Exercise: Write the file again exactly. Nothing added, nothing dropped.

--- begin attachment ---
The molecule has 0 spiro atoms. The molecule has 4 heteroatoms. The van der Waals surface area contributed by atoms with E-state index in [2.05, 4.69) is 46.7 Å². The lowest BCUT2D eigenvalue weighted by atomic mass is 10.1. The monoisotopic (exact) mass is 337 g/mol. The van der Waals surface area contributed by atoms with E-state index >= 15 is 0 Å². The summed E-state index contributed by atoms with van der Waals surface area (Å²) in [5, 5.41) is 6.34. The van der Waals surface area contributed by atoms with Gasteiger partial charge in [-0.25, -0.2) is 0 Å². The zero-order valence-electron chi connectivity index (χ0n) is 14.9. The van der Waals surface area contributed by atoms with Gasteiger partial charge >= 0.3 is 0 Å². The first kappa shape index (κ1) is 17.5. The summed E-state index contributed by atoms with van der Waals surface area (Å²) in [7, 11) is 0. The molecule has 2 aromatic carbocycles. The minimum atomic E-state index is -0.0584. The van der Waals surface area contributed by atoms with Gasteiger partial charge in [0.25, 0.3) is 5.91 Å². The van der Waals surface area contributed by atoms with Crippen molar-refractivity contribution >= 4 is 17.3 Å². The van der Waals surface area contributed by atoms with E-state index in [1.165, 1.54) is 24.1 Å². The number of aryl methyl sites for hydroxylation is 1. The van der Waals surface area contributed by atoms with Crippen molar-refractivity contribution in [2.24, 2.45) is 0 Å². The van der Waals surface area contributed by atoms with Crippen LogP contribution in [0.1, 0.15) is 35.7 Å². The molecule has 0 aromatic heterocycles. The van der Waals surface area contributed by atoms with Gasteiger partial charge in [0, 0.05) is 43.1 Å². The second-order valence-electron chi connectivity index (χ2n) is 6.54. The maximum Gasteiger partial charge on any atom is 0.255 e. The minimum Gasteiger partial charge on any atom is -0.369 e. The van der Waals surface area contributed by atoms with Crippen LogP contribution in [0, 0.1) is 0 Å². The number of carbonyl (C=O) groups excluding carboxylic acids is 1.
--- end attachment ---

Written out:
The molecule has 0 spiro atoms. The molecule has 4 heteroatoms. The van der Waals surface area contributed by atoms with E-state index in [2.05, 4.69) is 46.7 Å². The lowest BCUT2D eigenvalue weighted by atomic mass is 10.1. The monoisotopic (exact) mass is 337 g/mol. The van der Waals surface area contributed by atoms with E-state index >= 15 is 0 Å². The summed E-state index contributed by atoms with van der Waals surface area (Å²) in [5, 5.41) is 6.34. The van der Waals surface area contributed by atoms with Gasteiger partial charge in [-0.25, -0.2) is 0 Å². The zero-order valence-electron chi connectivity index (χ0n) is 14.9. The van der Waals surface area contributed by atoms with Gasteiger partial charge >= 0.3 is 0 Å². The first kappa shape index (κ1) is 17.5. The summed E-state index contributed by atoms with van der Waals surface area (Å²) in [7, 11) is 0. The molecule has 2 aromatic carbocycles. The minimum atomic E-state index is -0.0584. The van der Waals surface area contributed by atoms with Gasteiger partial charge in [0.25, 0.3) is 5.91 Å². The van der Waals surface area contributed by atoms with Crippen molar-refractivity contribution >= 4 is 17.3 Å². The van der Waals surface area contributed by atoms with E-state index in [1.165, 1.54) is 24.1 Å². The number of aryl methyl sites for hydroxylation is 1. The van der Waals surface area contributed by atoms with Crippen molar-refractivity contribution in [2.24, 2.45) is 0 Å². The van der Waals surface area contributed by atoms with Crippen LogP contribution in [0.1, 0.15) is 35.7 Å². The molecule has 0 aromatic heterocycles. The van der Waals surface area contributed by atoms with Gasteiger partial charge in [0, 0.05) is 43.1 Å². The second-order valence-electron chi connectivity index (χ2n) is 6.54. The maximum Gasteiger partial charge on any atom is 0.255 e. The minimum Gasteiger partial charge on any atom is -0.369 e. The van der Waals surface area contributed by atoms with Crippen LogP contribution in [0, 0.1) is 0 Å². The number of carbonyl (C=O) groups excluding carboxylic acids is 1.